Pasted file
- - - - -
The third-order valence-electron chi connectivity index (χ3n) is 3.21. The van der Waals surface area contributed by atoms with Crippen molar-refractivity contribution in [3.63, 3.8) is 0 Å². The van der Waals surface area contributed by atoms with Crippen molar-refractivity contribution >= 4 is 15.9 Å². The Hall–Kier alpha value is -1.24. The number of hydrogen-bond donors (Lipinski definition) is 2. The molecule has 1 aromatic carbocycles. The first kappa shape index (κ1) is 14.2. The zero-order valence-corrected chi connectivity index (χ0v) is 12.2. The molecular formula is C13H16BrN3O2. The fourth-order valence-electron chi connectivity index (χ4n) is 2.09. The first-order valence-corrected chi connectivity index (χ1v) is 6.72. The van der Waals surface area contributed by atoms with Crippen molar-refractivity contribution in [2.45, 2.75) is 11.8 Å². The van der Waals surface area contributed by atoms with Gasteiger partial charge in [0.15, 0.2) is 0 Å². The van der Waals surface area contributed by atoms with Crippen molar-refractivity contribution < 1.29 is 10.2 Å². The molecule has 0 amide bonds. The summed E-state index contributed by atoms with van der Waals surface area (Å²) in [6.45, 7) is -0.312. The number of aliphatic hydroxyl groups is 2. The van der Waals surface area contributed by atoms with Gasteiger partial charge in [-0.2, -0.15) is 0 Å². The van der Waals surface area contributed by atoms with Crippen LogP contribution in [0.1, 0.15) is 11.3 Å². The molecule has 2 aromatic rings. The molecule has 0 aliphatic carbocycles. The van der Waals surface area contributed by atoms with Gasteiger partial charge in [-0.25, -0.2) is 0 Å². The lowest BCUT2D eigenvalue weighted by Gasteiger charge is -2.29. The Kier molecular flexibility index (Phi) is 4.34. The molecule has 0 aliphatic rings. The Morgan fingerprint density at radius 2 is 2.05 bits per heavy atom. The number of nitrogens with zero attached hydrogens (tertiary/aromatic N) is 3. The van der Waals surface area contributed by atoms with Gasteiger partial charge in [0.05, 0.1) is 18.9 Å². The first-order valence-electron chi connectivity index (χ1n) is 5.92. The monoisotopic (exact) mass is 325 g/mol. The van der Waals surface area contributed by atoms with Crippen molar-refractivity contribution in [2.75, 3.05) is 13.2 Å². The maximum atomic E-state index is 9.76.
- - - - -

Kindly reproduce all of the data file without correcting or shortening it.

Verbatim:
The third-order valence-electron chi connectivity index (χ3n) is 3.21. The van der Waals surface area contributed by atoms with Crippen molar-refractivity contribution in [3.63, 3.8) is 0 Å². The van der Waals surface area contributed by atoms with Crippen molar-refractivity contribution >= 4 is 15.9 Å². The Hall–Kier alpha value is -1.24. The number of hydrogen-bond donors (Lipinski definition) is 2. The molecule has 1 aromatic carbocycles. The first kappa shape index (κ1) is 14.2. The zero-order valence-corrected chi connectivity index (χ0v) is 12.2. The molecular formula is C13H16BrN3O2. The fourth-order valence-electron chi connectivity index (χ4n) is 2.09. The first-order valence-corrected chi connectivity index (χ1v) is 6.72. The van der Waals surface area contributed by atoms with Crippen molar-refractivity contribution in [2.45, 2.75) is 11.8 Å². The van der Waals surface area contributed by atoms with Gasteiger partial charge in [0.15, 0.2) is 0 Å². The van der Waals surface area contributed by atoms with Crippen molar-refractivity contribution < 1.29 is 10.2 Å². The molecule has 0 amide bonds. The summed E-state index contributed by atoms with van der Waals surface area (Å²) in [6.45, 7) is -0.312. The number of aliphatic hydroxyl groups is 2. The van der Waals surface area contributed by atoms with Gasteiger partial charge in [-0.2, -0.15) is 0 Å². The van der Waals surface area contributed by atoms with Crippen LogP contribution in [0.1, 0.15) is 11.3 Å². The molecule has 2 aromatic rings. The molecule has 0 aliphatic carbocycles. The van der Waals surface area contributed by atoms with Gasteiger partial charge in [-0.25, -0.2) is 0 Å². The lowest BCUT2D eigenvalue weighted by Gasteiger charge is -2.29. The Kier molecular flexibility index (Phi) is 4.34. The molecule has 0 aliphatic rings. The Morgan fingerprint density at radius 2 is 2.05 bits per heavy atom. The number of nitrogens with zero attached hydrogens (tertiary/aromatic N) is 3. The van der Waals surface area contributed by atoms with Gasteiger partial charge in [0.05, 0.1) is 18.9 Å². The first-order valence-electron chi connectivity index (χ1n) is 5.92. The monoisotopic (exact) mass is 325 g/mol. The van der Waals surface area contributed by atoms with Crippen molar-refractivity contribution in [2.75, 3.05) is 13.2 Å². The maximum atomic E-state index is 9.76.